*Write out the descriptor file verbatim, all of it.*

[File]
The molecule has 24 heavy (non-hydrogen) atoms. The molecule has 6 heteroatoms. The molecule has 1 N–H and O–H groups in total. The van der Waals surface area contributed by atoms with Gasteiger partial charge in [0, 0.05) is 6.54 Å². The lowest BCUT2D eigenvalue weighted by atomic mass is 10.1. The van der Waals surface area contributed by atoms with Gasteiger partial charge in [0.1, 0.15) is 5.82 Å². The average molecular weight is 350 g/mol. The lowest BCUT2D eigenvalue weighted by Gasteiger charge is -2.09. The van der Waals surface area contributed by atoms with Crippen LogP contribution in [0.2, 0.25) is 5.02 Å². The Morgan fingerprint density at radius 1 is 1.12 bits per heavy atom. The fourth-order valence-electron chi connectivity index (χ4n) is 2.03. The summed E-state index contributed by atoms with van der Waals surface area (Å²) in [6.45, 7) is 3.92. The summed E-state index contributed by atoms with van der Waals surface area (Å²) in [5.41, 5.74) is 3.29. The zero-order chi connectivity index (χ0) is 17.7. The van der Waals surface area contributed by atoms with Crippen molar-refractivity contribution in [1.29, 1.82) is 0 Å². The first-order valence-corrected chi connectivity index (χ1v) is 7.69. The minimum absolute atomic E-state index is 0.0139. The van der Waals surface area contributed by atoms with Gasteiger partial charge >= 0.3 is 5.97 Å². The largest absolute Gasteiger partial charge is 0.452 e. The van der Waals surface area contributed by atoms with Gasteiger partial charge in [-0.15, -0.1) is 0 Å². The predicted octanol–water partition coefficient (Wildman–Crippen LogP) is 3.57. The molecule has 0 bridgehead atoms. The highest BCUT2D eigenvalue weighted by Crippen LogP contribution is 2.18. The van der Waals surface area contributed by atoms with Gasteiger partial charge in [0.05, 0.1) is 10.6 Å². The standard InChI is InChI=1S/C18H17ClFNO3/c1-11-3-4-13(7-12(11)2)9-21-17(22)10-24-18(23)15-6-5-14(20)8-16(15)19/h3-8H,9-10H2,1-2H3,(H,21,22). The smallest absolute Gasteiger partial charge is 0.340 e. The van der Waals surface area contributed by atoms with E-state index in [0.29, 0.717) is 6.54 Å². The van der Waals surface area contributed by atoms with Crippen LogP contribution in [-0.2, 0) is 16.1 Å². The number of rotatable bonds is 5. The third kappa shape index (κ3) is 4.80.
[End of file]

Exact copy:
The molecule has 24 heavy (non-hydrogen) atoms. The molecule has 6 heteroatoms. The molecule has 1 N–H and O–H groups in total. The van der Waals surface area contributed by atoms with Gasteiger partial charge in [0, 0.05) is 6.54 Å². The lowest BCUT2D eigenvalue weighted by atomic mass is 10.1. The van der Waals surface area contributed by atoms with Gasteiger partial charge in [0.1, 0.15) is 5.82 Å². The average molecular weight is 350 g/mol. The lowest BCUT2D eigenvalue weighted by Gasteiger charge is -2.09. The van der Waals surface area contributed by atoms with Crippen LogP contribution in [0.2, 0.25) is 5.02 Å². The Morgan fingerprint density at radius 1 is 1.12 bits per heavy atom. The fourth-order valence-electron chi connectivity index (χ4n) is 2.03. The summed E-state index contributed by atoms with van der Waals surface area (Å²) in [6.45, 7) is 3.92. The summed E-state index contributed by atoms with van der Waals surface area (Å²) in [5.41, 5.74) is 3.29. The zero-order chi connectivity index (χ0) is 17.7. The van der Waals surface area contributed by atoms with Crippen molar-refractivity contribution in [1.29, 1.82) is 0 Å². The first-order valence-corrected chi connectivity index (χ1v) is 7.69. The minimum absolute atomic E-state index is 0.0139. The van der Waals surface area contributed by atoms with Gasteiger partial charge >= 0.3 is 5.97 Å². The largest absolute Gasteiger partial charge is 0.452 e. The van der Waals surface area contributed by atoms with Gasteiger partial charge in [-0.15, -0.1) is 0 Å². The predicted octanol–water partition coefficient (Wildman–Crippen LogP) is 3.57. The molecule has 0 bridgehead atoms. The highest BCUT2D eigenvalue weighted by Crippen LogP contribution is 2.18. The van der Waals surface area contributed by atoms with Gasteiger partial charge in [0.05, 0.1) is 10.6 Å². The standard InChI is InChI=1S/C18H17ClFNO3/c1-11-3-4-13(7-12(11)2)9-21-17(22)10-24-18(23)15-6-5-14(20)8-16(15)19/h3-8H,9-10H2,1-2H3,(H,21,22). The smallest absolute Gasteiger partial charge is 0.340 e. The van der Waals surface area contributed by atoms with E-state index in [0.29, 0.717) is 6.54 Å². The van der Waals surface area contributed by atoms with Crippen LogP contribution in [-0.2, 0) is 16.1 Å². The number of rotatable bonds is 5. The third kappa shape index (κ3) is 4.80.